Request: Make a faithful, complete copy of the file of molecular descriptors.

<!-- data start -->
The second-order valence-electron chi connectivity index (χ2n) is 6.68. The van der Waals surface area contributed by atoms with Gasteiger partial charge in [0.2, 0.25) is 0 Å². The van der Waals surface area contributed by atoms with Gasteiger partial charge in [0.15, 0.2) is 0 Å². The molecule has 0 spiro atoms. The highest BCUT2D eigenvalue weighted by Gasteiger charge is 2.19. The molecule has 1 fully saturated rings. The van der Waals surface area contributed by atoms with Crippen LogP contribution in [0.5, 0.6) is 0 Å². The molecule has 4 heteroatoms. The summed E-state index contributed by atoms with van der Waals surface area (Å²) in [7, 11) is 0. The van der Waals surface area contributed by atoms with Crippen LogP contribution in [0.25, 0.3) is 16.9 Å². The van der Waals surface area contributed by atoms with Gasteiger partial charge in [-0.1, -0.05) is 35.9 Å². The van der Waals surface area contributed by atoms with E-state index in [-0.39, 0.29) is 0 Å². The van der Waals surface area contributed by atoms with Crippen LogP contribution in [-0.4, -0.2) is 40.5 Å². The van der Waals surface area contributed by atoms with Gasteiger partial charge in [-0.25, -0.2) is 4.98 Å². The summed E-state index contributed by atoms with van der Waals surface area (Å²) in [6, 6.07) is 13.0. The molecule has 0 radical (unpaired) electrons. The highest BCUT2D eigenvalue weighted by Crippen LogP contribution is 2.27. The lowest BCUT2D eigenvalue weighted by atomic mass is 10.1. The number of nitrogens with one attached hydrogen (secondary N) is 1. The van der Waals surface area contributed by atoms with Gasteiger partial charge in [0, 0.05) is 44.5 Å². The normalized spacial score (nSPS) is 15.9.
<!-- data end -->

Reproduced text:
The second-order valence-electron chi connectivity index (χ2n) is 6.68. The van der Waals surface area contributed by atoms with Gasteiger partial charge in [0.2, 0.25) is 0 Å². The van der Waals surface area contributed by atoms with Gasteiger partial charge in [0.15, 0.2) is 0 Å². The molecule has 0 spiro atoms. The highest BCUT2D eigenvalue weighted by Gasteiger charge is 2.19. The molecule has 1 fully saturated rings. The van der Waals surface area contributed by atoms with Crippen LogP contribution in [0.5, 0.6) is 0 Å². The molecule has 4 heteroatoms. The summed E-state index contributed by atoms with van der Waals surface area (Å²) in [7, 11) is 0. The van der Waals surface area contributed by atoms with Crippen LogP contribution in [0.25, 0.3) is 16.9 Å². The van der Waals surface area contributed by atoms with Gasteiger partial charge in [-0.1, -0.05) is 35.9 Å². The van der Waals surface area contributed by atoms with E-state index in [-0.39, 0.29) is 0 Å². The van der Waals surface area contributed by atoms with Crippen LogP contribution in [-0.4, -0.2) is 40.5 Å². The van der Waals surface area contributed by atoms with Gasteiger partial charge in [-0.25, -0.2) is 4.98 Å². The summed E-state index contributed by atoms with van der Waals surface area (Å²) in [6, 6.07) is 13.0. The molecule has 0 radical (unpaired) electrons. The highest BCUT2D eigenvalue weighted by Crippen LogP contribution is 2.27. The lowest BCUT2D eigenvalue weighted by atomic mass is 10.1. The number of nitrogens with one attached hydrogen (secondary N) is 1. The van der Waals surface area contributed by atoms with Gasteiger partial charge in [0, 0.05) is 44.5 Å². The normalized spacial score (nSPS) is 15.9.